Thursday, December 4, 2014

Thomas Rossiter donation



The museum received a generous donation this week from Peter Rossiter, great-grandson of Thomas Rossiter. In 1859 Thomas was the first ‘outsider’ to be appointed on Norfolk Island by Governor Denison when he took up the position of government Storekeeper and school teacher. There are a number of descendants of Thomas and his wife Charlotte Bissox on Norfolk Island today as two of their sons married two of Isaac Robinson and Hannah Quintal’s daughters. There are also today descendants of Thomas’s sister Jane on Norfolk, who came here with him and married Franklin Bates. 

 
Nancy and Peter Rossiter with Museum curator Lisa Richards
Peter was born on Norfolk and spent most of his school years here until moving away soon after the War with his family. He and wife Nancy now live in Ballina and have regularly visited the island over the years. A number of years ago they donated the surveyors chain used to mark out much of Norfolk Island and especially the Mission land; and a steelguard used by Isaac Robinson to weigh things such as bags of wheat etc. Peter’s donation this week includes important original documents including Land Grants, Supplementary Instructions to Thomas’ role; and the 1871 certificate appointing him as Registrar of Norfolk Island, issued by Samuel Richard Earl of Belmore Governor and Commander of Norfolk Island.

Thomas’s job would have been a difficult one. Not only did he initially conspicuously reside in Government House, but he was paid substantially above anyone else on the island. He had to displace George Hunn Nobbs as schoolteacher and undertake duties as custodian of property. Denison required him to implement a “marked and precise line of demarcation between public and private property”, which included animals as well as structures. There were many actions that he had to take that would have been unpopular, however he was a good teacher and hard working, and was eventually accepted by the islanders. Today we especially remember him for his role in starting an agricultural competition that became part of our annual Agricultural and Horticultural Show.

The “Supplementary Instructions to Mr Rossiter” is an interesting document. It is undated and initialed JY at the bottom of each page, no doubt being Sir John Young who became Governor after Sir William Denison in 1861. It is likely that this document was drawn up in the mid 1860s. It begins with the statements: “The Instructions given by Sir William Denison are to remain in force with the trifling exception hereafter mentioned which is adopted at the insistence of the several parties concerned but I think it necessary to add in order to avoid any ambiguity as a misapprehension that the phrase ‘Government property’ signifies property belonging to the Crown…The cattle, sheep, horses, houses, tools etc. etc. in trusted to the Storekeepers care must therefore be considered as the property of the Crown..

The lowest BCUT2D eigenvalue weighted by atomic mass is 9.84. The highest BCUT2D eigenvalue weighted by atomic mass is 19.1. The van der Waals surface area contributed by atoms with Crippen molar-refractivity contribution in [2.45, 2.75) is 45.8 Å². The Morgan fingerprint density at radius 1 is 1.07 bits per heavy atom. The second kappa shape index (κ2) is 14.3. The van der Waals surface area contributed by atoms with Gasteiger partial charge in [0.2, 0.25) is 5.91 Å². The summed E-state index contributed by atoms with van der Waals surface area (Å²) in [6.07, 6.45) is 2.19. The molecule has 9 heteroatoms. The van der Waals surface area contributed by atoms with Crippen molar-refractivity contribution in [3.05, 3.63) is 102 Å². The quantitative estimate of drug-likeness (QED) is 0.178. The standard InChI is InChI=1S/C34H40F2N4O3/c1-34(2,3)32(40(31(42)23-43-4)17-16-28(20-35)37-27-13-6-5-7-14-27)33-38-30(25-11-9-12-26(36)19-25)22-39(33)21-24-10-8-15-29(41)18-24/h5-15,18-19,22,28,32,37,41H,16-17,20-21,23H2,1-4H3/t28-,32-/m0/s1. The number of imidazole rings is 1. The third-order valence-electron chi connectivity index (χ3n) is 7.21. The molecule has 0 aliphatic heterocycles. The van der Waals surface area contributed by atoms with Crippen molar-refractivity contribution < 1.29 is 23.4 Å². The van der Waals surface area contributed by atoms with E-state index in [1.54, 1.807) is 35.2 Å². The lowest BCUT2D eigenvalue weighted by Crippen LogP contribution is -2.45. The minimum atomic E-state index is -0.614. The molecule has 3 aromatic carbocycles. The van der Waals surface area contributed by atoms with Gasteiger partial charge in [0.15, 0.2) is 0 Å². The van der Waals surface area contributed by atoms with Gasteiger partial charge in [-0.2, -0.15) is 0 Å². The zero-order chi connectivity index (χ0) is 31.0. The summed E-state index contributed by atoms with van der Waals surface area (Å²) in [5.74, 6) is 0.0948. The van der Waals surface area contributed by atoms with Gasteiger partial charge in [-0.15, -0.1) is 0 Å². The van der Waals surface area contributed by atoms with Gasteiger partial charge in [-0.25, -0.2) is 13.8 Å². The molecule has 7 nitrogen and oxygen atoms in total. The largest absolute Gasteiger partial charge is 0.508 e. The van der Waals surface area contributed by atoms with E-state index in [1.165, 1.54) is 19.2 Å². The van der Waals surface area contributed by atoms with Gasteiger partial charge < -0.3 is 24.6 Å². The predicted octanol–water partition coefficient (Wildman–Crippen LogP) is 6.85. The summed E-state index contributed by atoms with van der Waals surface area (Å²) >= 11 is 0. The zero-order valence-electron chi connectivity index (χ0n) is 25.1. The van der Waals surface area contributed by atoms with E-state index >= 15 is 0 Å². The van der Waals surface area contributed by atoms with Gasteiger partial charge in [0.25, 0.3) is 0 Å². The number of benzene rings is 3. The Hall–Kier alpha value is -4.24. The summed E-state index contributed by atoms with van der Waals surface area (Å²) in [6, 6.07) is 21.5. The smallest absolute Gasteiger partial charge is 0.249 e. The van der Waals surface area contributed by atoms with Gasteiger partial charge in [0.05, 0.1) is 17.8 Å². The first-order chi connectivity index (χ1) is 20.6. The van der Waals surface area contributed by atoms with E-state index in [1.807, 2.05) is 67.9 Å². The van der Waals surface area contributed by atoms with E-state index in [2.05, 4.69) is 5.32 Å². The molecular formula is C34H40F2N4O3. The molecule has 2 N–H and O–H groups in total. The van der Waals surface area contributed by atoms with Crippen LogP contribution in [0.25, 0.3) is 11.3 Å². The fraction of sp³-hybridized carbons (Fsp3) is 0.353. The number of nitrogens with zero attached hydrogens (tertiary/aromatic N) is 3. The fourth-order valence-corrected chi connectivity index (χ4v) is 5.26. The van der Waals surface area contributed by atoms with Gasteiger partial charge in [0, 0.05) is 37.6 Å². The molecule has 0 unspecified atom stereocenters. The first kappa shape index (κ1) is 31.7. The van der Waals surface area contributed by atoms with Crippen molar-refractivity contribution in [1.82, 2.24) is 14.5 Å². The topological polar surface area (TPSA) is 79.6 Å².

Young outlines that monies accrued from fines will remain in the hands of the Chief Magistrate and be expended in the repair of the piers and bridges. He then goes on to answer specific questions that Rossiter had put to him. The first query asks if the repair of Government House, the Church, School House, Shearing Shed and the Cemetery should be from the Public Funds. Young confirms that they are, which includes the buildings and fences, and that Rossieter will be responsible for having the work done economically and well. “The Chief Magistrate may select the workmen in the first instance, but he may not select any whom Mr Rossiter objects, or whom he thinks unlikely to work diligently or efficiently”.

In answer to the next question it is also confirmed that the roads and drains should be kept in repair at the community’s cost and royalties charged on the sale of sawn timber in the former crankmill will be put to the upkeep of the piers and bridges.

An interesting question asked of the Governor is for approval of a proposition put forward by the Chief Magistrate for the “consideration of the people by Bishop Patterson respecting a Melanesian College or school..”. The answer comes back “I am not in favour of it – any such proposition should first be submitted to the Governor before it is proposed to the people. The Chief Magistrate should not submit any proposition of so great importance to the formal vote of the people without previous communication with the Governor, and receiving his sanction to that effect”.

Rossiter’s powers as invested from the Governor as spelt out here indicate the authority he would have had over many aspects of life on the island. This is an import historical document in itself, and together with other documents, letters, Land Grants, sale and lease of land documents, make for an important addition to our collection. Thanks to earlier donations by Peter and also from Jill McDowell of a large number of items owned by one of Thomas’ daughters Ethel Rossiter (nee Robinson), our museum is fortunate in having a large collection of Rossiter artefacts and stories.

Our sincere thanks to Peter for donating this further material.

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